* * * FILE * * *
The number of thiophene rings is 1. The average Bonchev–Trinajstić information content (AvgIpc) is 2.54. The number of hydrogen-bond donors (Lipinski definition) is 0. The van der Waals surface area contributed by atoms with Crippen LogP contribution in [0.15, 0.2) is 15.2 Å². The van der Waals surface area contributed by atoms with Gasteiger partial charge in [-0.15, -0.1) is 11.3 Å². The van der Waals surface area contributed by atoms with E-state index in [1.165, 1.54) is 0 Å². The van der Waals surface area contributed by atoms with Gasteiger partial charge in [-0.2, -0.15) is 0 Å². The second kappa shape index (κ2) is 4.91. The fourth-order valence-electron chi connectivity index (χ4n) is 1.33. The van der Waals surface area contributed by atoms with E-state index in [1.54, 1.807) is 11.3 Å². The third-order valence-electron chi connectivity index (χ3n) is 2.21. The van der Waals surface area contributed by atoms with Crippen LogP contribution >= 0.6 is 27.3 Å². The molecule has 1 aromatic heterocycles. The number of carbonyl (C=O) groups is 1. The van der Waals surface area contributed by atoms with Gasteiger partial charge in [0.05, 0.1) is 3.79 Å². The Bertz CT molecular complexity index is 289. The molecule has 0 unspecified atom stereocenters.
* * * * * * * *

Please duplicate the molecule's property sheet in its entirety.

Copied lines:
The number of thiophene rings is 1. The average Bonchev–Trinajstić information content (AvgIpc) is 2.54. The number of hydrogen-bond donors (Lipinski definition) is 0. The van der Waals surface area contributed by atoms with Crippen LogP contribution in [0.15, 0.2) is 15.2 Å². The van der Waals surface area contributed by atoms with Gasteiger partial charge in [-0.15, -0.1) is 11.3 Å². The van der Waals surface area contributed by atoms with E-state index in [1.165, 1.54) is 0 Å². The van der Waals surface area contributed by atoms with Gasteiger partial charge in [-0.2, -0.15) is 0 Å². The second kappa shape index (κ2) is 4.91. The fourth-order valence-electron chi connectivity index (χ4n) is 1.33. The van der Waals surface area contributed by atoms with E-state index in [1.54, 1.807) is 11.3 Å². The third-order valence-electron chi connectivity index (χ3n) is 2.21. The van der Waals surface area contributed by atoms with Crippen LogP contribution >= 0.6 is 27.3 Å². The molecule has 1 aromatic heterocycles. The number of carbonyl (C=O) groups is 1. The van der Waals surface area contributed by atoms with Gasteiger partial charge in [0.05, 0.1) is 3.79 Å². The Bertz CT molecular complexity index is 289. The molecule has 0 unspecified atom stereocenters.